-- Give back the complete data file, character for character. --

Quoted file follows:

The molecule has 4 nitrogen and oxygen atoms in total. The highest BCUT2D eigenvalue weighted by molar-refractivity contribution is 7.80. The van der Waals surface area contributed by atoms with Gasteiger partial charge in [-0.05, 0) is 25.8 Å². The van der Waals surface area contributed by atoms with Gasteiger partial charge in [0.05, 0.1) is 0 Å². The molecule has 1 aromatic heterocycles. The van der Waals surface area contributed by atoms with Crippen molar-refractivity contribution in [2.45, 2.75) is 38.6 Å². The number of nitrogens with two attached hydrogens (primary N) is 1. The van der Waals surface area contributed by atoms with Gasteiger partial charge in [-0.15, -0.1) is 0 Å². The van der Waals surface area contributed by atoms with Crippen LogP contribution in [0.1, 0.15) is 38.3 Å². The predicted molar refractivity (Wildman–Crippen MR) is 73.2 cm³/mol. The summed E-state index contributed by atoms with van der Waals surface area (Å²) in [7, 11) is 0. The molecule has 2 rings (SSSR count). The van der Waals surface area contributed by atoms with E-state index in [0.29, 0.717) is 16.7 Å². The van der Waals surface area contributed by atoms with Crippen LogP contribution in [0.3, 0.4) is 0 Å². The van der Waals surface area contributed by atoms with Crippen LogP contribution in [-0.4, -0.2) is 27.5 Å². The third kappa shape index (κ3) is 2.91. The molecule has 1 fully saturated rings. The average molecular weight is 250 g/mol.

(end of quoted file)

The molecule has 4 nitrogen and oxygen atoms in total. The highest BCUT2D eigenvalue weighted by molar-refractivity contribution is 7.80. The van der Waals surface area contributed by atoms with Gasteiger partial charge in [-0.05, 0) is 25.8 Å². The van der Waals surface area contributed by atoms with Gasteiger partial charge in [0.05, 0.1) is 0 Å². The molecule has 1 aromatic heterocycles. The van der Waals surface area contributed by atoms with Crippen molar-refractivity contribution in [2.45, 2.75) is 38.6 Å². The number of nitrogens with two attached hydrogens (primary N) is 1. The van der Waals surface area contributed by atoms with Gasteiger partial charge in [-0.15, -0.1) is 0 Å². The van der Waals surface area contributed by atoms with Crippen LogP contribution in [0.1, 0.15) is 38.3 Å². The predicted molar refractivity (Wildman–Crippen MR) is 73.2 cm³/mol. The summed E-state index contributed by atoms with van der Waals surface area (Å²) in [7, 11) is 0. The molecule has 2 rings (SSSR count). The van der Waals surface area contributed by atoms with E-state index in [0.29, 0.717) is 16.7 Å². The van der Waals surface area contributed by atoms with Crippen LogP contribution in [0.3, 0.4) is 0 Å². The van der Waals surface area contributed by atoms with Crippen LogP contribution in [-0.4, -0.2) is 27.5 Å². The third kappa shape index (κ3) is 2.91. The molecule has 1 fully saturated rings. The average molecular weight is 250 g/mol.